3. Tailor your messaging to your audience
Delivering meaningful, individualized communications involves much more than creating specialized content. You need to communicate an impactful message that is consistent across channels and resonates with your target customers. For example, many fragrance brands target age-specific demographics. In 2017, when Lancome launched a fragrance targeted at women in their 40s to 70s, their pick for its ambassador was Julia Roberts, an iconic movie star influential among and relatable to women in their target demographic.
Another way of targeting your message beyond just the general audience is to determine your customer’s stage of awareness. If you’re targeting an audience still unaware of your product, getting them to take notice should be the focal point of your message. On the other hand, if your customer is at a point where they are ready to purchase, sending them information they already know of your product would be irrelevant. Rather, just as Julia was given a discount coupon, your message should provide an incentive or motivation to purchase now.
4. Meet your customers where they are
A key part of omnichannel is knowing what channels, online or not, your customers frequent and developing interactions in those channels accordingly. While 80 percent of retailers ranked email marketing and 51 percent ranked social media among the top few methods of driving customer acquisition , those two are far from the only channels where you can engage your customers in relevant conversations about your brand.
Consider other channels, such as influencer marketing, blogging, or even running events to incorporate into your marketing campaign. In fact, many prefer researching products on these emerging channels before making up their minds on what works best for their business.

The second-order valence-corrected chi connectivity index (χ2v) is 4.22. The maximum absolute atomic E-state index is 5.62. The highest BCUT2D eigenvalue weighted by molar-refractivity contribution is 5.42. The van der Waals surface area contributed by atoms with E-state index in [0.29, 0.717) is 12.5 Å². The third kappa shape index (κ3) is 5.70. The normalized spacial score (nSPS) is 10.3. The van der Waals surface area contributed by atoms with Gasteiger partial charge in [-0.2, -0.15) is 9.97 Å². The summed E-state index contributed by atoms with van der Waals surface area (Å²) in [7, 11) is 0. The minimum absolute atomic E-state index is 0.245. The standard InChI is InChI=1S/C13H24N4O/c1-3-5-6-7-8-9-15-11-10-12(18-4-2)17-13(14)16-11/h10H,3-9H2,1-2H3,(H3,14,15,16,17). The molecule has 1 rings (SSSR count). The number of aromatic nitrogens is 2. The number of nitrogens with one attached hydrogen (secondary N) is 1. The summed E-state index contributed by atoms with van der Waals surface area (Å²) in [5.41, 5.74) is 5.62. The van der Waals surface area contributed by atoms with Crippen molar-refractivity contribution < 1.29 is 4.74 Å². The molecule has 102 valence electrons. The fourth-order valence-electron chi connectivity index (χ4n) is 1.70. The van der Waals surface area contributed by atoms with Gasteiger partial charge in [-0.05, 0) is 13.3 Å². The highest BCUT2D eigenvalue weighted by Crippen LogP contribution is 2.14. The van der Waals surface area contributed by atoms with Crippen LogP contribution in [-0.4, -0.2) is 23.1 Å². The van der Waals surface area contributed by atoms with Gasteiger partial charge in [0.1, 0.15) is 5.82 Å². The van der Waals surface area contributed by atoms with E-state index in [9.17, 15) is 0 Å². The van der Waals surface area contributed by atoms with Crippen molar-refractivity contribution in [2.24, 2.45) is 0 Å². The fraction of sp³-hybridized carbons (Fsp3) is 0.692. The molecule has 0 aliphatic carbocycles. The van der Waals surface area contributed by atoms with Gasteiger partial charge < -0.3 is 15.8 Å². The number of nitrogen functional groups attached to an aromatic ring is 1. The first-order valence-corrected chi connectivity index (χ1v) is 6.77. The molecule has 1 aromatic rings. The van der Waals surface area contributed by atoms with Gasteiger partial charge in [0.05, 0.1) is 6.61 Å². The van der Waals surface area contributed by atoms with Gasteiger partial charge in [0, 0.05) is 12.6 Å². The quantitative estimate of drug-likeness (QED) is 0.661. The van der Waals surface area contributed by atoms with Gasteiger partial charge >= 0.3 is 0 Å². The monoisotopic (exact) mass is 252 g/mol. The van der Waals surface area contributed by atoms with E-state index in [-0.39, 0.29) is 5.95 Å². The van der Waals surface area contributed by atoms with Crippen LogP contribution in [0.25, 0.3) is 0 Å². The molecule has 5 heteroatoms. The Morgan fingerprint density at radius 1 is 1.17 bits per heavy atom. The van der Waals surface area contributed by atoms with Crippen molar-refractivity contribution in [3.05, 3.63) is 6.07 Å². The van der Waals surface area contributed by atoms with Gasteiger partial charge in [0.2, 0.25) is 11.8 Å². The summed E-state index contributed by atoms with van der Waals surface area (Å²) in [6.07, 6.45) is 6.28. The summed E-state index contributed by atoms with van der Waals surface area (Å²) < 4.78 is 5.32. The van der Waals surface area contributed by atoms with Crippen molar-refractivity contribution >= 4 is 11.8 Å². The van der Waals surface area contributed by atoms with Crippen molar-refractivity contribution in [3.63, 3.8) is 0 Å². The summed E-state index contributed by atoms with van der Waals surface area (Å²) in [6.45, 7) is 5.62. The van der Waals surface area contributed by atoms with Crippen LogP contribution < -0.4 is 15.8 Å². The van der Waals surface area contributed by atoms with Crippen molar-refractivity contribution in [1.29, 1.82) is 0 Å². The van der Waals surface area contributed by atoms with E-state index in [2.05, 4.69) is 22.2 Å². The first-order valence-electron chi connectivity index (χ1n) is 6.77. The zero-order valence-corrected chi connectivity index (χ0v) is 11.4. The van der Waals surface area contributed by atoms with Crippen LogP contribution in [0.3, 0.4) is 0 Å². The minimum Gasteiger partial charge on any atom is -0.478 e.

5. Leverage influencer marketing
As in the case of Julia, one of the many new ways that businesses can reach today’s customer is through influencers. Influencer marketing has been on the rise lately, particularly because of its success in the B2C market. According to Marketingprofs, 94 percent of marketers who use influencer marketing find it effective. The research also noted that only 3 percent of customers said they would buy a product endorsed by a celebrity, while over 30 percent said they would if it were endorsed by a non-celebrity influencer.
Knowing the right influencer to engage boils down to monitoring who your customers follow on social media, what topics pique their interest, and which influencers they find relatable. For example, a running trend in the fashion and beauty industry is getting YouTube influencers to review their cosmetics or fashion line.
If you’re a B2B company, you may think that influencer marketing does not apply to you, but think again. Experts and industry influencers with a strong social media following can definitely have an impact on the market for your B2B services. Running collaborative webinars, inviting influencers as a guest speaker at an event, or even asking them to contribute a guest blog on your site are a few of the many ways that influencer marketing can work in the B2B space.
Omnichannel may not always be easy, but it doesn’t have to be costly. Think about your customers’ journeys. Identify the pain points, the interactions that “click,” and the right integrated technology to resolve the challenges in one go. If you need help getting an omnichannel marketing strategy in place, contact us to see what Resulticks can do.